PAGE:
What can we learn from celebrity chefs?
For the early part of their married lives Greedy Girl and gluttonous husband ate out – a lot. Home cooking consisted of a stir fry with bottled marinade from the supermarket, a pasta, or the odd roast. It was all largely foolproof stuff, driven in a big way by pre-prepared foods in the pantry (an exceedingly grand name for the overhead cupboards in our kitchen at the time).
And then came the TV chef phenomenon led, in Australia at least, by the ‘Naked Chef’, Jamie Oliver. While he eschews the name now, his show and accompanying cookbooks started gluttonous husband on his way to utilising the kitchen for more than storage. The way Oliver knocked up dish after uncomplicated dish just seemed so, well, easy.
Since then, Greedy Girl and gluttonous husband have preferred to save their cash to treat themselves to extraordinary meals in very fine restaurants, especially when travelling. A key reason behind the change is that gluttonous husband, through TV shows, cook books and the occasional cooking course, has increased his skill and repertoire to an amazing range. One of the best restaurants we regularly eat now in is our own apartment.
A major reason we attend fine restaurants is not only to fill our bellies with delicious treats but also to ‘dissect’ the food (verbally, that is) and discuss how the chef achieved such delightful results. It’s disappointing then, when one picks up the weekly Sunday magazine supplements in the newspaper and sees a ‘recipe’ from a celebrity cook essentially direct mere mortals at home to open various cans, packets and jars they’ve taken off the supermarket shelf.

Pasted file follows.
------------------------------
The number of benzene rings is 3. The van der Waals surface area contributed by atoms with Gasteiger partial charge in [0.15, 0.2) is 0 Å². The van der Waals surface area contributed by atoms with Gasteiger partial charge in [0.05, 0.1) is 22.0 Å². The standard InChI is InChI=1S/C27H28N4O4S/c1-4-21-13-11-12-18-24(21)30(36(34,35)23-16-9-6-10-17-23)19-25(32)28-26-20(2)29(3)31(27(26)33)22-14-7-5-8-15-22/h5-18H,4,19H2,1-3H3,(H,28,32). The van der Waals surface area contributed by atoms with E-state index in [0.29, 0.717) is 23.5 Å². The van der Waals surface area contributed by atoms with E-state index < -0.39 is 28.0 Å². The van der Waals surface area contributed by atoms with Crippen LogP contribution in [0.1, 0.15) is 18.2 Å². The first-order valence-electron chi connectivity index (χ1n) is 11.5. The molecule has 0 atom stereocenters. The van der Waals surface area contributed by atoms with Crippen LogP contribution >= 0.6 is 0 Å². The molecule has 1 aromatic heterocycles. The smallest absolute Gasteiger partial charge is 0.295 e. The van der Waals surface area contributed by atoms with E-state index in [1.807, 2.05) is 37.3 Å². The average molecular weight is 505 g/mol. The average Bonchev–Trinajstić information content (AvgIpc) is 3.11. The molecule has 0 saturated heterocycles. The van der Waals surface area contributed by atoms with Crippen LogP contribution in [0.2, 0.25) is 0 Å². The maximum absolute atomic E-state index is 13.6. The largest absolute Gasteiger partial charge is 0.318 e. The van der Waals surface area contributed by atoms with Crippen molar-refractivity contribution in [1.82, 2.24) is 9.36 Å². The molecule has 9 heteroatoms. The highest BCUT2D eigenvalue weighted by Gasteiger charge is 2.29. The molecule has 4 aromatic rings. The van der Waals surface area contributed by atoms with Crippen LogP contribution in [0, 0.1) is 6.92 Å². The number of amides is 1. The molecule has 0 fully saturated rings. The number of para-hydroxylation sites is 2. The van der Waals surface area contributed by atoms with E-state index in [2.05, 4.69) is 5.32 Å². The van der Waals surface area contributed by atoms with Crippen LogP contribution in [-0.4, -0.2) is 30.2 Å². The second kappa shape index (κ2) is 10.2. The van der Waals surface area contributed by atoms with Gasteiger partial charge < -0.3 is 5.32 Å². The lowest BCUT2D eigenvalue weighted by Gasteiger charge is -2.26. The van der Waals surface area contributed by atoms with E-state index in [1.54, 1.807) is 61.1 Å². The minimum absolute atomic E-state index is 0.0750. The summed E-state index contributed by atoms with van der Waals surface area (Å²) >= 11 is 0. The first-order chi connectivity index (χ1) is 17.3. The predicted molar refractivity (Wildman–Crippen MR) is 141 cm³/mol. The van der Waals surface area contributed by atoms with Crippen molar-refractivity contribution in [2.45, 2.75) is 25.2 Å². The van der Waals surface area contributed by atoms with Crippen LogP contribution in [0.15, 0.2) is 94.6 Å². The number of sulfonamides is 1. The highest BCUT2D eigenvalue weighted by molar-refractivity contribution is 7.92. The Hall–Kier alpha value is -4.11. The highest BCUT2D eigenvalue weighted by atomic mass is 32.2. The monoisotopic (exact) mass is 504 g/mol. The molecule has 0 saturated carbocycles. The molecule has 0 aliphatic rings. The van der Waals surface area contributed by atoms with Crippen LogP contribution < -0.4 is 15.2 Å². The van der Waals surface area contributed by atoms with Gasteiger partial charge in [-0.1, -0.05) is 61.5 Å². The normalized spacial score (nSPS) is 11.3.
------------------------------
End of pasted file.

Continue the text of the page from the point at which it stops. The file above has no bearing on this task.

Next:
Greedy Girl and gluttonous husband have no qualms about using little ‘cheats’ – store-bought frozen pastry being a major time and effort saver – but it was vaguely disappointing to see a recipe for a nice-looking caramelised onion tart with goat’s curd without getting the (very accomplished) cook’s thoughts on how to caramelise one’s own onions rather than scooping them out of a jar. Of course, going online gives the home cook a zillion recipes for almost every dish you’d care to name but part of the role of celebrity chefs or cooks, in Greedy Girl’s humble opinion, is to show how easy and (potentially) more healthy foods can be made from scratch.
Here are a few thoughts on some of the world’s great chefs and the ease of following their recipes. Gluttonous husband has several of the great Thomas Keller’s cookbooks and has delivered several of his signature dishes with style. Keller, a man of obvious high standards, has been able to impart his knowledge in a no-nonsense, easy-to-follow style that helps the home cook achieve excellent results. His thoughts on sous-vide cooking have been of particular value as gluttonous husband uses his 2012 Christmas toy, a home sous vide set-up.
Jamie Oliver, despite several media pundits trying to recreate his ’15 minute meals’ and failing to beat the clock as it were, has also barely put a foot wrong for home cooks. A recent favourite of his cooked with aplomb by gluttonous husband, is mushroom gravy with Yorkshire puddings, all done with a minimum of fuss to accompany a lovely steak.
British fashion stylist and accomplished cook Gok Wan showed a dish in his TV series Gok Cooks Chinese that is now on high rotation in our household – a sensational beef with black bean sauce served with wok-fried broccoli rather than rice. Gluttonous husband has actually combined two recipes here – the black bean sauce learned at his cooking course with the great Melbourne-based teacher Elizabeth Chong and Gok’s tip of combining it with broccoli. It’s absolutely delicious, filling and the absence of rice isn’t noticed. Check out the blog here for a variation on another Gok recipe, for chicken and sweetcorn dumplings.